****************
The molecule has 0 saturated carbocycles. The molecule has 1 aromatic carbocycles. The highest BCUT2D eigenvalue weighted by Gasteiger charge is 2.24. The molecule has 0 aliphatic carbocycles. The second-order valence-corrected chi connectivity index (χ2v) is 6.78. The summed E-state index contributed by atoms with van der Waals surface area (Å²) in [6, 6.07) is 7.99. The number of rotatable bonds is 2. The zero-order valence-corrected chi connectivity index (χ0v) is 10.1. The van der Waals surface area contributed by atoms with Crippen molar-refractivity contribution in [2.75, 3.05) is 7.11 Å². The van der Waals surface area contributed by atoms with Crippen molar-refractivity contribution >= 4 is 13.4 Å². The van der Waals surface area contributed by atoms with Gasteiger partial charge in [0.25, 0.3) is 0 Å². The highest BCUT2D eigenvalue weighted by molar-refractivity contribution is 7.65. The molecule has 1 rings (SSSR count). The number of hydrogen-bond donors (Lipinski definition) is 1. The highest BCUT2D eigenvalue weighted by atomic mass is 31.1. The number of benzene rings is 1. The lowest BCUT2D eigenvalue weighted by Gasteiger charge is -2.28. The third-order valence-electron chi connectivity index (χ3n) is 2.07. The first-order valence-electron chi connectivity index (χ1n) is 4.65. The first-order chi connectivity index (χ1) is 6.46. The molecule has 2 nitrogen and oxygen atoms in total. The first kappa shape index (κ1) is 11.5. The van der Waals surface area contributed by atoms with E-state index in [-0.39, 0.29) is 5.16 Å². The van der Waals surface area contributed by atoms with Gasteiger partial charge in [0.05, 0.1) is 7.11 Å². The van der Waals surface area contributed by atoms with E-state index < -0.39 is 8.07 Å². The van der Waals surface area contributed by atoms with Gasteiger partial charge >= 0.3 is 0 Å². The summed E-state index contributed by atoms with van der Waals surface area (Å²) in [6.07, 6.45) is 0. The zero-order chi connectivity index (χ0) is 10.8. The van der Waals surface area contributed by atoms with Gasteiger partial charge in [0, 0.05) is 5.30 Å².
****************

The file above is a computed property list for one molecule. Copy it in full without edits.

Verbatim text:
The molecule has 0 saturated carbocycles. The molecule has 1 aromatic carbocycles. The highest BCUT2D eigenvalue weighted by Gasteiger charge is 2.24. The molecule has 0 aliphatic carbocycles. The second-order valence-corrected chi connectivity index (χ2v) is 6.78. The summed E-state index contributed by atoms with van der Waals surface area (Å²) in [6, 6.07) is 7.99. The number of rotatable bonds is 2. The zero-order valence-corrected chi connectivity index (χ0v) is 10.1. The van der Waals surface area contributed by atoms with Crippen molar-refractivity contribution in [2.75, 3.05) is 7.11 Å². The van der Waals surface area contributed by atoms with Crippen molar-refractivity contribution >= 4 is 13.4 Å². The van der Waals surface area contributed by atoms with Gasteiger partial charge in [0.25, 0.3) is 0 Å². The highest BCUT2D eigenvalue weighted by molar-refractivity contribution is 7.65. The molecule has 1 rings (SSSR count). The number of hydrogen-bond donors (Lipinski definition) is 1. The highest BCUT2D eigenvalue weighted by atomic mass is 31.1. The number of benzene rings is 1. The lowest BCUT2D eigenvalue weighted by Gasteiger charge is -2.28. The third-order valence-electron chi connectivity index (χ3n) is 2.07. The first-order valence-electron chi connectivity index (χ1n) is 4.65. The first-order chi connectivity index (χ1) is 6.46. The molecule has 2 nitrogen and oxygen atoms in total. The first kappa shape index (κ1) is 11.5. The van der Waals surface area contributed by atoms with E-state index in [-0.39, 0.29) is 5.16 Å². The van der Waals surface area contributed by atoms with Gasteiger partial charge in [0.05, 0.1) is 7.11 Å². The van der Waals surface area contributed by atoms with E-state index < -0.39 is 8.07 Å². The van der Waals surface area contributed by atoms with Gasteiger partial charge >= 0.3 is 0 Å². The summed E-state index contributed by atoms with van der Waals surface area (Å²) in [6.07, 6.45) is 0. The zero-order chi connectivity index (χ0) is 10.8. The van der Waals surface area contributed by atoms with Gasteiger partial charge in [0, 0.05) is 5.30 Å².